I stare at the blank white space, and I want to say that there are no words.But there have to be words lest these people died in vain, and more will die, too. It's indisputable that police treat black people differently than white people. And it seems equally indisputable that the "blue code of honor" protects murderers. The first thing to impose on all police officers is that the death of a civilian will be treated as a homicide by the police officer. For far too long, police have not faced consequences for their actions, and that must stop. As President Obama said today: "...these fatal shootings are not isolated incidents. They are symptomatic of the broader challenges within our criminal justice system, the racial disparities that appear across the system year after year, and the resulting lack of trust that exists between law enforcement and too many of the communities they serve."To admit we’ve got a serious problem in no way contradicts our respect and appreciation for the vast majority of police officers who put their lives on the line to protect us every single day. It is to say that, as a nation, we can and must do better to institute the best practices that reduce the appearance or reality of racial bias in law enforcement...."In the meantime, all Americans should recognize the anger, frustration, and grief that so many Americans are feeling -- feelings that are being expressed in peaceful protests and vigils. Michelle and I share those feelings. Rather than fall into a predictable pattern of division and political posturing, let’s reflect on what we can do better. Let’s come together as a nation, and keep faith with one another, in order to ensure a future where all of our children know that their lives matter."https://www.whitehouse.gov/blog/2016/07/07/president-obama-fatal-shootings-alton-sterling-and-philando-castileNow is a time for grieving the loss of these men, who were killed by police officers because they were black. We have long recognized there is a terrible problem, and here is where my words ring hollow, I suppose. I don't know how to fix this (although President Obama's commissioned Task Force on 21st Century Policing no doubt offers a starting direction). Regardless of how feeble and hollow my words are at the moment, at least I've spoken out, which is what we all need to do to show our public servants that murder is unacceptable and will not be tolerated.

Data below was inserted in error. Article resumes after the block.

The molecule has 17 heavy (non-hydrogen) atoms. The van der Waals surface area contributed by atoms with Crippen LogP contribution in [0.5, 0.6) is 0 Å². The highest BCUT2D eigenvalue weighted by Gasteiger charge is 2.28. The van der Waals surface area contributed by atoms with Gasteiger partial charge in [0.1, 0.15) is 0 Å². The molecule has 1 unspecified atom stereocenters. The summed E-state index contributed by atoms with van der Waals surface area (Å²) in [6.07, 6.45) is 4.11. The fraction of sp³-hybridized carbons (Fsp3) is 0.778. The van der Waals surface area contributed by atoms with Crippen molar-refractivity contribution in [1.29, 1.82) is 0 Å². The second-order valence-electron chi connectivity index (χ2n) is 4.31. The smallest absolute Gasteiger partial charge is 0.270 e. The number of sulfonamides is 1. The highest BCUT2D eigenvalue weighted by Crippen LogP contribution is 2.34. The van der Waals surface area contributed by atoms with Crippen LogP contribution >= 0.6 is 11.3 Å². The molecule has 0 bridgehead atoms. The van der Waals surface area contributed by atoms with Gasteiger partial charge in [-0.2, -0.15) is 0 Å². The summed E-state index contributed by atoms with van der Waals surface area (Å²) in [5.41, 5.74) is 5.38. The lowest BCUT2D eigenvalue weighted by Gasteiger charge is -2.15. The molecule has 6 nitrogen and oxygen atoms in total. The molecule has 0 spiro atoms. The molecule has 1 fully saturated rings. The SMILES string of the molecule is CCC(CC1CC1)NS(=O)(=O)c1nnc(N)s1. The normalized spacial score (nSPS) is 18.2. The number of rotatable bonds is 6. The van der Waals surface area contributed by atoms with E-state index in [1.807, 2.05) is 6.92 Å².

Thank you for speaking out my friend. It means more than you will ever know.
I recently saw a pic of the men in your family. It was a great group photo, spanning the generations, each man's personality visible, distinguishing himself. I lingered on it for a few moments, and I began to think about the faith and courage it takes to be aware that each time they leave home something terrible and tragic could happen. At the heart of this is a recognition that we are all one race, the human race. Years ago, I went to see President Obama in Milwaukee. I was a little unfamiliar with the location on the lakefront where he was speaking, so I asked around, and joined up with a few folks who were going to see him. They were accommodating and I tagged along. When we got to the venue, one of them strategized for the best viewing position, and herded us there. And, it was a great viewing location! We cheered and clapped, and the pride and enthusiasm was so visible. When the event was over, we walked back to wait for the bus that would take us to our vehicles. When I hopped on and began to pay, the driver put his hand over the coin box and said "it's already taken care of." I joined my new friends, and thanked them for their courtesy. We talked about the event, and that one was a caregiver to the other. As their stop came up, we hugged in parting. The mothers of those black men raised real gentlemen, who showed by their behavior that we are all in the human race.
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